Note: Here’s Monday’s post on a Sunday night.
A few minutes before she and Mary E. Donnelly started their book reading and signing event at The Book Cellar on Lincoln Avenue this past Saturday night, Moira McCormick overheard two customers talking about the song playing on the store’s overhead system. Hearing the guys wonder if it was by Shoes, McCormick quickly spoke up; telling them it indeed was Shoes and that the band was on the premises.
Donnelly and McCormick had come to Chicago to promote their book, Boys Don’t Lie: A History Of Shoes, with Jeff Murphy, John Murphy, and Gary Klebe helping out. I had read about the band members coming, but assumed they would just be providing moral support. But after Donnelly and McCormick had taken turns discussing and reading from Boys Don’t Lie, the Murphy brothers and Klebe moved front and center to take questions from the audience. The results were enlightening and entertaining.
At the start of the event Donnelly, a founding writer for the PowerPop blog, revealed that she discovered Shoes via her older brother when she was 12 years old. In her later years, a correspondence with Jeff Murphy blossomed into an opportunity to write a book about the band. McCormick, whose impressive journalistic resume includes writing for the Illinois Entertainer, along with several other publications, was brought in to help out. At The Book Cellar, Donnelly read a segment from Boys Don’t Lie about the time Shoes tried unsuccessfully to get their label Elektra to bankroll some rock videos in light of an urgent request from MTV. McCormick read an account of Shoes exploring an offer from Kiss member Gene Simmons to record for his new label.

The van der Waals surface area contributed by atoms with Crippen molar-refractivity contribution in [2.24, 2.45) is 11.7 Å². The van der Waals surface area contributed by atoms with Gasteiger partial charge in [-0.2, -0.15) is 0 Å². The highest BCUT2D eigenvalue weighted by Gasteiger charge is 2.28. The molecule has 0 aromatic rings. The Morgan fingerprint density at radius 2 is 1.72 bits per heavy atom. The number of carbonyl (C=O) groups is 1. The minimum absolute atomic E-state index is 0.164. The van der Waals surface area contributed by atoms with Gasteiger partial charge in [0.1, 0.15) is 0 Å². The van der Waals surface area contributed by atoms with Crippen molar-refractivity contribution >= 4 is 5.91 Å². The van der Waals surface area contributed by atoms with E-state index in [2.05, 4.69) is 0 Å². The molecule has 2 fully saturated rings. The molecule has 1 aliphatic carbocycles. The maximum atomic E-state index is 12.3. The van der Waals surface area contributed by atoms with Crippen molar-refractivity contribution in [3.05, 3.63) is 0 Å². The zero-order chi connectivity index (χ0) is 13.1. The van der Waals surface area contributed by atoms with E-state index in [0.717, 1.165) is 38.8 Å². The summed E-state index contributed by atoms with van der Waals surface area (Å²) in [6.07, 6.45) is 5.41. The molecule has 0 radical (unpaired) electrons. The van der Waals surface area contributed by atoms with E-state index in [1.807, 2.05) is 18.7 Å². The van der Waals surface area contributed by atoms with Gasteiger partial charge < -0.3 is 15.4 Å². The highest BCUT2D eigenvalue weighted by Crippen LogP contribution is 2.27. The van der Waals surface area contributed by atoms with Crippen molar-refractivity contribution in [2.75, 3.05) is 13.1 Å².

When the Murphy brothers and Klebe sat down to take questions, they were personable and honest in their responses. All three seemed to agree that the key to being able to stay together for almost 40 years despite the lack of any big-time success, was the respect and admiration they have for each other. Of course, it doesn’t hurt that all three members have a knack for writing memorable pop tunes, and they create gorgeous harmonies. After the presentation, Donnelly and McCormick joined the members of Shoes in signing copies of Boys Don’t Lie: A History Of Shoes, and seemed to be doing a brisk business.